Harrower was right about “In Certain Circles” being well written, but surely wrong to take its superb style for granted, as if mere literary muscle memory. Like the rest of her work, the novel is severely achieved: the coolly exact prose cannot be distinguished from the ashen exhaustion of its tragic fires. The book suffers from a few structural difficulties (some weirdly compressed transitions, a couple of characters who never quite come into focus) that may have earned Harrower’s anxious scorn in 1971. But “In Certain Circles” also extends and deepens several of her persistent concerns: how easily we submit to cruelty and coercion; the relations between men and women in a frankly misogynist era; the moral imperative to tell the truth, to shatter the china niceties that sustain bourgeois domestic life. The book belongs with her best work, with “The Watch Tower” and “The Long Prospect.”

RB and me: an education

Brian Dillon in the Dublin Review
Young Roland

Brian Dillon on ‘growing up’ with Roland Barthes, in the Dublin Review:

 1992

For a long time I sincerely believed I could not love a woman who was not well acquainted with Barthes’s writing. If this seems a bizarre criterion to apply to a prospective lover – all the more eccentric given my dismal prospects to start with – I think I can see now what I was hoping for. Theory in general, and my specific ambitions, had become a way of keeping the world at bay, an intellectual apparatus by which I thought to defuse potentially explosive emotional situations, or more accurately damp the slow-burning grief and general misery that I was unable to express. That much is obvious. What’s perhaps less clear is how much of desire and love and longing I’d also cathected into this stuff by my early twenties. It’s not that I simply wanted a lover who was super-smart and culturally cynical and much better read than I was; I wanted somebody infinitely sensitive and self-scrutinizing, also just as passive and debilitated as I was before the enigma of the Other. And this ideal relationship was obscurely related to central concepts or turns of thought and phrase in Barthes – a kind of abstracted perversity, lurid but nonviolent; a languid refusal of the role of sexual protagonist; a drifting between word and body, sex and Art, ideas and desire. I’d started to read Barthes as if his books, these works of ‘literary theory’, actually described a psychosexual utopia that was just out of reach. (It may be that this is exactly what they do describe.)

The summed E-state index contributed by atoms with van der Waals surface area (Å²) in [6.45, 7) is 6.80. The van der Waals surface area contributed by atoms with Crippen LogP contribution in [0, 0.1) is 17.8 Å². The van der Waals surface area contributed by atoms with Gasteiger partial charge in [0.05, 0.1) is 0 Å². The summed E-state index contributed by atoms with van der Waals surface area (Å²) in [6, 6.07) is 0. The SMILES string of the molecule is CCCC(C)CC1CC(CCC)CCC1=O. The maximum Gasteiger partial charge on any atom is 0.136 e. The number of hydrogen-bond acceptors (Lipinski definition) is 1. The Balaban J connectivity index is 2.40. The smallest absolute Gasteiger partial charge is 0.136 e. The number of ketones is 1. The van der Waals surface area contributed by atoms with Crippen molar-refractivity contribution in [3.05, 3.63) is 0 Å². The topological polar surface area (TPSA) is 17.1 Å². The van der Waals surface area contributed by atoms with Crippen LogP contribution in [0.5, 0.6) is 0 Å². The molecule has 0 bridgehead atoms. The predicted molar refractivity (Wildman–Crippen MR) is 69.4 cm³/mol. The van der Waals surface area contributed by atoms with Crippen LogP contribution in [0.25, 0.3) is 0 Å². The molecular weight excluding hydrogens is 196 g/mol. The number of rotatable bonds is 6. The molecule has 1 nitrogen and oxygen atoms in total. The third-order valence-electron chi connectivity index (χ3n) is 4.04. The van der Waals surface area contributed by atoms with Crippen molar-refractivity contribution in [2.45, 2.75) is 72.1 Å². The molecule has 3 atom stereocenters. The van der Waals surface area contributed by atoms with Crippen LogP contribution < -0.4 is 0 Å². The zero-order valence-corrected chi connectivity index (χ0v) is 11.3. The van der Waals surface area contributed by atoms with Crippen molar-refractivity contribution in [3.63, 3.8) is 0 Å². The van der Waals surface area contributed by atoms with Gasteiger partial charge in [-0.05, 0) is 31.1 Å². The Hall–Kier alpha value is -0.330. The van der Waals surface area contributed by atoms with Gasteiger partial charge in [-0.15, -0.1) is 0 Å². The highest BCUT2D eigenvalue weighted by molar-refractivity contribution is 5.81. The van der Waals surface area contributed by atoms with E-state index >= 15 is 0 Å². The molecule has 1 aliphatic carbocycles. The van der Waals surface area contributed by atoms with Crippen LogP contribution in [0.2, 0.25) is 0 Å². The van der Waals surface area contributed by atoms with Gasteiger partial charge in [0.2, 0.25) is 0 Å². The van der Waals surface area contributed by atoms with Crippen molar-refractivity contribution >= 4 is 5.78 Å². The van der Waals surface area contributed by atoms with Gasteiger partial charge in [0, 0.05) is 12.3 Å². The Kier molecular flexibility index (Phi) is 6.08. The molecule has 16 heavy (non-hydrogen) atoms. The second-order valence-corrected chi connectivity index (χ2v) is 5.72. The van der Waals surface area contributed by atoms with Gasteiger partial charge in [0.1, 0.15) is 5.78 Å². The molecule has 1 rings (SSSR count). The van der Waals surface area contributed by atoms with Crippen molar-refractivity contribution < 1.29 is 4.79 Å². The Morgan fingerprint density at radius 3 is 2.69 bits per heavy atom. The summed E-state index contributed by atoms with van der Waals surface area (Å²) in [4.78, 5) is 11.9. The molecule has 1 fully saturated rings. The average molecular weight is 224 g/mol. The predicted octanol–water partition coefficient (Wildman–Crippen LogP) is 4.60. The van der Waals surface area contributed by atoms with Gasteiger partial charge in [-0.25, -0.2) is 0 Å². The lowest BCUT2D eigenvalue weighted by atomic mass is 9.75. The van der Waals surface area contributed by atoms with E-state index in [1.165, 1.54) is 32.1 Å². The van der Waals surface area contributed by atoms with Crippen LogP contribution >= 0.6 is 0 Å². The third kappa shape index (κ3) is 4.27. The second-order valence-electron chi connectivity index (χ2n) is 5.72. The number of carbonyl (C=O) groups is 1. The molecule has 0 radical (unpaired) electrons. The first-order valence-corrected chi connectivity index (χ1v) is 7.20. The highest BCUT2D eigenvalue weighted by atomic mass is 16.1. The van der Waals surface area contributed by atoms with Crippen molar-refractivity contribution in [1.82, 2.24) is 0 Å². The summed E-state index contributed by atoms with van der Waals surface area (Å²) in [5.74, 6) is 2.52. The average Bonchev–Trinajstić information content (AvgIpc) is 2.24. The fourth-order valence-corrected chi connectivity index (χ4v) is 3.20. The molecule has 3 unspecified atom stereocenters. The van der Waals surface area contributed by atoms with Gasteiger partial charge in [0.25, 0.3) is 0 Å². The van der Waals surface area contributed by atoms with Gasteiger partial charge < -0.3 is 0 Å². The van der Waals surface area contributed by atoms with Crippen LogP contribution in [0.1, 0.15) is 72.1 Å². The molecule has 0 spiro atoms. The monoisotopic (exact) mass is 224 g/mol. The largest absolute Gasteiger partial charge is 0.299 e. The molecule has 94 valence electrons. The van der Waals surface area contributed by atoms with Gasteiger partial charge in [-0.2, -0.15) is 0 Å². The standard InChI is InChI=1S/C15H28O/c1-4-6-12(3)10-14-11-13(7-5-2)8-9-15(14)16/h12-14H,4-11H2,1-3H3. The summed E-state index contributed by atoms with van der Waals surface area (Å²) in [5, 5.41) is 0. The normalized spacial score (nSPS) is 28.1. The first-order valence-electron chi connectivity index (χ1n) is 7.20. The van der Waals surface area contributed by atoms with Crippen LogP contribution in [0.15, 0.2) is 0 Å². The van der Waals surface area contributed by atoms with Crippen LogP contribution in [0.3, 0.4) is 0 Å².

Such fantasies did not stop me from falling in love with people who had strictly no knowledge of or interest in the kind of books I was reading. And the ones who did had by no means taken things so much to heart. But like many an inarticulate young lover, I thought for a time that seduction was a matter of giving the right book to the right woman. In my case it was Barthes’s A Lover’s Discourse: a meditation on Goethe’s Sorrows of Young Werther that catalogues the melancholic lover’s prized ‘image repertoire’ – the scene of waiting, the feeling of being dissolved in the presence of the loved being, the attraction of suicide – and thinly veils the author’s own life as a middle-aged gay man in Paris in the 1970s. This gift was always a prelude to disaster. The first time, the girl in question – she was a French waitress, of all things – left the country within days and never returned. The second, I found the book a month later under the girl’s bed, bearing the distinct imprint of a Doc Marten boot. The unlucky third time, the book was my idea of a Valentine’s Day present, and we split up weeks later. We split up again two years after that, by which time she’d got round to reading A Lover’s Discourse and wishing she’d never met me. Advice to the young: this book is brilliant and cursed.